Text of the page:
(lenb) #8

If you have a mill which keeps grain temperature low enough, just grind organic flour add water and feed as usual. You will see it become active over a few days. It may fade appear to loose activity, but wait and keep feeding. You will develop a community of yeast and bacteria from those in the grain. These are your personalized starters, optimized for the grain you bake with.

This is basically what you do when you start feeding your starter with different flour. I think eliminating the mother starter completely makes it easier to recognize when the starter is ready for use and tells you how active a community your new flour has. It would be interesting to see a study comparing ‘commercial’ organic flours with home milled flour, for ease of creating starter. In commercial milling, I believe the rich living kernel is killed, and the detritus used to rebuild our bodies. If the grain is properly ground and treated, the living kernel is not killed, we incorporate the living world more directly into ourselves.

(Leah) #9

Hi @lenb! I do have a stone grain mill, a Mockmill100 that I recently purchased from this site. I love it and the quality of low temperature fresh ground flour it produces. I currently have a delightfully faithful starter that I’ve been cultivating since acquiring him back in February 2018. One of my local friends has been baking with her sourdough for years and when I expressed an interest in sourdough she gifted me some of hers. I’ve named him D.J. Cyril. Cyril has been living happily in my home and has baked beautiful loaves of bread for me. What I haven’t done yet is start a starter “from scratch.” I am interested in developing an Einkorn starter so I can experiment with baking Einkorn bread. I just haven’t started that process yet. Developing a new starter, Einkorn or otherwise, may end up being put on the back burner for a while as I currently have other priorities. Since Cyril seems to be a happy little starter who bakes great bread for me, I am not in great need of developing another starter right now. I know I will at some point. I just don’t know when that will be. Until then, I am thankful for D.J. Cyril and his faithful brood of microbes.

(skipper1994) #10

Paul, rookie question here. Why does the starter have to be fed the flour you will be making the bread with? Why can’t you just use your original starter?

(Paul) #11

Absolutely no reason that the starter has to be fed the flour you are planning to bake bread with. Sometimes people want to make a loaf that is 100% some flour or another and in that case you might want to feed your starter with the same flour you are baking with.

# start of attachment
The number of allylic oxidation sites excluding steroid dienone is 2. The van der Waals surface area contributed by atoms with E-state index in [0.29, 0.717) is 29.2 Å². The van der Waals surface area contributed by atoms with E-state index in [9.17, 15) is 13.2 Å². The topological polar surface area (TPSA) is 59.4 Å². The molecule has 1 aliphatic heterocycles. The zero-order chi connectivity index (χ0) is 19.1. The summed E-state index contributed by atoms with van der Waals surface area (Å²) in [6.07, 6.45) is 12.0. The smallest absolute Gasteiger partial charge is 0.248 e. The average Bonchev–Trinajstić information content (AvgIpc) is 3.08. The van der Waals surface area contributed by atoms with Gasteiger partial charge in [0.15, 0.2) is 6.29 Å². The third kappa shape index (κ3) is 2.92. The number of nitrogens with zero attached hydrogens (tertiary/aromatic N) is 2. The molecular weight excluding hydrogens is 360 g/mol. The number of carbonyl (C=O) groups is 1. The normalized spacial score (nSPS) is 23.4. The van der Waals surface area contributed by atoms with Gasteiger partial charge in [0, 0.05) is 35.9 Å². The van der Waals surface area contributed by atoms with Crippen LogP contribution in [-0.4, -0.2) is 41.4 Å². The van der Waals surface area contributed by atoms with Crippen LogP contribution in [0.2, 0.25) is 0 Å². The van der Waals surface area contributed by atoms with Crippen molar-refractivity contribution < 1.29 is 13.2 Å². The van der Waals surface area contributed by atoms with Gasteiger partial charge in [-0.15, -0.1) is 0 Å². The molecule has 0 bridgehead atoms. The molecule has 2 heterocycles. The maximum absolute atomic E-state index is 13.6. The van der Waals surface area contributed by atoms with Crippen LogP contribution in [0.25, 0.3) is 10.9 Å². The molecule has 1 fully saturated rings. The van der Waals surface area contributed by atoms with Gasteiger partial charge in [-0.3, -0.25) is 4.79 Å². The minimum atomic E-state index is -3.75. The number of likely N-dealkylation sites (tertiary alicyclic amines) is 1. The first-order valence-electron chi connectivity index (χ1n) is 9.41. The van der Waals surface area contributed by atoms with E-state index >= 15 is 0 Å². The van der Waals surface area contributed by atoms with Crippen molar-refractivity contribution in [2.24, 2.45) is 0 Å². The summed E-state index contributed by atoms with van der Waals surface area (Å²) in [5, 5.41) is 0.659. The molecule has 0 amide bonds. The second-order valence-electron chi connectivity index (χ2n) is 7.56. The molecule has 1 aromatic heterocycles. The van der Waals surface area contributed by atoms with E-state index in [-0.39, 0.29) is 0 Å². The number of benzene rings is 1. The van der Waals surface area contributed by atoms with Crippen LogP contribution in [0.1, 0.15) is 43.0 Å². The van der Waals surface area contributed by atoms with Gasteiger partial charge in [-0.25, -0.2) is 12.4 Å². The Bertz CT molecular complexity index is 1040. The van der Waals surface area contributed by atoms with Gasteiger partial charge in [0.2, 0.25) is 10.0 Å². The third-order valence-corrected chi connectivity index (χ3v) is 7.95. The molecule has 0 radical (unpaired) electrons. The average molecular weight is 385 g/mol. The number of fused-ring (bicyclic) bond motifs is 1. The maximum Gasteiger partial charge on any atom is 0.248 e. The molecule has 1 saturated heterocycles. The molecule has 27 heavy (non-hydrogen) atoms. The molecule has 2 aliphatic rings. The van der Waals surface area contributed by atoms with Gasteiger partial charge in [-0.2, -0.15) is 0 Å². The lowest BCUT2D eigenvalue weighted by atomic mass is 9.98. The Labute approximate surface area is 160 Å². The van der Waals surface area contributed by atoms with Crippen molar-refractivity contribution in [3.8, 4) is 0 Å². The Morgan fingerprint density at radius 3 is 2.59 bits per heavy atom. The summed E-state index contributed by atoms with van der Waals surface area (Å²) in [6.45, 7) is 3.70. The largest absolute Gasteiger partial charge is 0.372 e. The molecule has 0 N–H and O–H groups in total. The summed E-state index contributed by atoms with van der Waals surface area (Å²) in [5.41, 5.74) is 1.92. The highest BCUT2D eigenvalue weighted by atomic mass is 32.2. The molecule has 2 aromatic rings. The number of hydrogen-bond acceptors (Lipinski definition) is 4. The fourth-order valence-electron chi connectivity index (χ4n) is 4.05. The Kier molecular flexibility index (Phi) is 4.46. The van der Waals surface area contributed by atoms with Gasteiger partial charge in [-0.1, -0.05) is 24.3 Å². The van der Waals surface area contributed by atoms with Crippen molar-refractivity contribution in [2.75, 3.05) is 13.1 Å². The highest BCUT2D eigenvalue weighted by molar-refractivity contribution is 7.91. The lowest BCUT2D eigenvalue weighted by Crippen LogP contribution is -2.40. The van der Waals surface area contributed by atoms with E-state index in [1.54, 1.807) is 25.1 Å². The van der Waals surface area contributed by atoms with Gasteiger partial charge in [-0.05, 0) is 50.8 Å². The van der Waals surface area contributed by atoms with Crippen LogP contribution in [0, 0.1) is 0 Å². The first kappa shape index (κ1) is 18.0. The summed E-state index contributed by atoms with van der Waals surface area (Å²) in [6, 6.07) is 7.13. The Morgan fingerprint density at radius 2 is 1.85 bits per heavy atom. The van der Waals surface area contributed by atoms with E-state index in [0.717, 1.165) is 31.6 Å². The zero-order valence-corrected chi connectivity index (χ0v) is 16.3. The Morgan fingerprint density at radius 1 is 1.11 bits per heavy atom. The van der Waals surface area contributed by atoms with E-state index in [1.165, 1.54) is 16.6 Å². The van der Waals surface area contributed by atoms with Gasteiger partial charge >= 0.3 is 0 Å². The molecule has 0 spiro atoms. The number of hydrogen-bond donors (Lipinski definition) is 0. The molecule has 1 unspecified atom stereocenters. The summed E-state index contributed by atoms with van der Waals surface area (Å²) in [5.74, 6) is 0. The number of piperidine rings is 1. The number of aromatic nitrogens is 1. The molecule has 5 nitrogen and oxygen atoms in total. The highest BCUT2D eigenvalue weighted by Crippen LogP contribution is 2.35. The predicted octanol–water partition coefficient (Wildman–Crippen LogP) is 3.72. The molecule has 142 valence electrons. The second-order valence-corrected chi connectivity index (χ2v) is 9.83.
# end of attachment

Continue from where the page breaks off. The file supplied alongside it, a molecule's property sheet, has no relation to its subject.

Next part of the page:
But by and large, sourdough starter is massively overly mystified in sourdough baking in my opinion. All it really is, is an environment where some microbes that are beneficial to bread baking can live. And all you really need to do is to introduce a small quantity of those microbes into your bread dough in order to allow them to colonize your dough and then do what they do, a side-effect of which is to blow bubbles in your dough thus raising it.

Recently, I am using such a tiny amount of starter in my bread baking (like 1/2 to 1 teaspoon) that instead of mixing up an overnight “levain” as I described in the post you replied to, I’m now just taking a tiny amount from my small batch of mother starter in the fridge (which is still fed just white bread flour) and mixing that into my dough.

To try to demystify the properties of starter, I think of this more now as simply inoculating the dough with the microbes rather than mixing in some ingredient that has it’s own powerful effect on the finished bread; I really don’t believe it matters much at all what you feed your starter as long as whatever it is can sustain the right mix of microbes. The only reason I would want to use a particular flour to feed my starter is if I were, for some reason, going to use enough starter in a particular bake that it would have a pronounced influence on the flavor of the bread.

These opinions may make me something of a sourdough bread heretic.

(Ivan) #12

Paul, I’m 100% with you. There is always the danger of fetishizing any technique, in bread making or any other art.

For example, being able to measure ingredients in 1 gram increments I see recipes with flour/water measures to ridiculous precision as if there were a difference between 550 gm flour and 551. (I don’t advocate sloppiness, but will round off recipes to the nearest 5/10 grams.)

I do love the micro-inoculation technique, it saves a lot of wasted flour. And the minimal quantity of flour used obviates the necessity of trying to make a dozen different types of starters when we experiment with various grains.

What I pay close attention to is dough temperature and proofing temperatures and times. I’ve found that as few as 3-5 degrees can make a great difference in texture and flavor. Once I have found a range that works for me, I try to stick to it.

Best regards from your fellow heretic…